Cigarette smoking is a rapidly growing healthcare issue and the leading cause of more than 30% of all cancer-related deaths. Cigarette smoking has been identified as a potential risk factor for a person to develop primary cancers such as those of the lung, kidney, head, bladder and neck. Now, a new study published (online on November 10, 2014) in the Journal of Clinical Oncology says that cigarette smoking prior to the first cancer diagnosis poses an increased risk of a second smoking-associated cancer.
Based on an analysis of five large and prospective cohort studies conducted in the U.S., the researchers found that the risk for a smoking-related second cancer was 3.3 to 5.3 times higher in current smokers who smoke 20 cigarettes or more per day before their first cancer diagnosis. They analyzed data on more than 15,000 patients – 2552 patients with stage 1 lung cancer, 2967 patients with head and neck cancer, 3179 patients with kidney cancer and 6386 patients suffering from bladder cancer. The association between smoking status of patients before the disease diagnosis and second smoking-associated cancer risk was studied. The key findings of the study are as follows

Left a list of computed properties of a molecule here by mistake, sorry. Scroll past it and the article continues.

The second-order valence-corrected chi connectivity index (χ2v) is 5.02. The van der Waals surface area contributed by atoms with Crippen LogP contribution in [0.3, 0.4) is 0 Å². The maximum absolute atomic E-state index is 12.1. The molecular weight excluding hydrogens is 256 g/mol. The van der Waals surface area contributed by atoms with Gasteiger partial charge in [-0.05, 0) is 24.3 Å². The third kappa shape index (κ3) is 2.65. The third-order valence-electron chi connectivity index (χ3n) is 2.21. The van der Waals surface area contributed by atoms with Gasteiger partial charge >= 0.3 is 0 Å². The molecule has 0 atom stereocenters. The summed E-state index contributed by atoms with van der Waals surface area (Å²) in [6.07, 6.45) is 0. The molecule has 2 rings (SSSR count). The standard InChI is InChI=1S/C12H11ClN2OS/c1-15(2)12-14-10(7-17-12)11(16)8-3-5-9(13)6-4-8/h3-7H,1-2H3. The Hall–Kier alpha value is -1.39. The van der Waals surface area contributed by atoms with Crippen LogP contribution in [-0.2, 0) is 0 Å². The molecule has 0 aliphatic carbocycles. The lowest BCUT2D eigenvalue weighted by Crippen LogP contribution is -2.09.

- Among survivors, about 866 patients (6%) were diagnosed with second smoking-associated cancers, which were primary cancers
- For the four types of cancers, patients who smoked 20 or more cigarettes per day before the initial diagnosis had higher chances of developing a second-smoking associated cancer that those who never smoked
- For patients with stage 1 lung cancer, the risk of developing a second smoking-related cancer was 2.6 times higher in survivors who smoked less than 20 cigarettes per day and was 3.3 times higher in those persons who smoked 20 cigarettes or more per day.
Similar diagnosis was done for other type of cancer survivors as well and it was found that
- Kidney cancer: 5.3 times more likely to develop a second cancer
- Head and neck cancers: 4.5 times more likely to develop a second cancer
- Bladder cancer: 3.7 times more likely to develop a second cancer
In addition, the risk for death was also found to followed similar dose-related trends.
The results of the study highlight the importance of smoking cessation programs. Cancer survivors who smoke should be encouraged to enroll in these programs as not quitting would increase the risk of a second cancer. It is the responsibility of physicians to support the tobacco cessation programs and encourage and implement interventions to help smokers quit.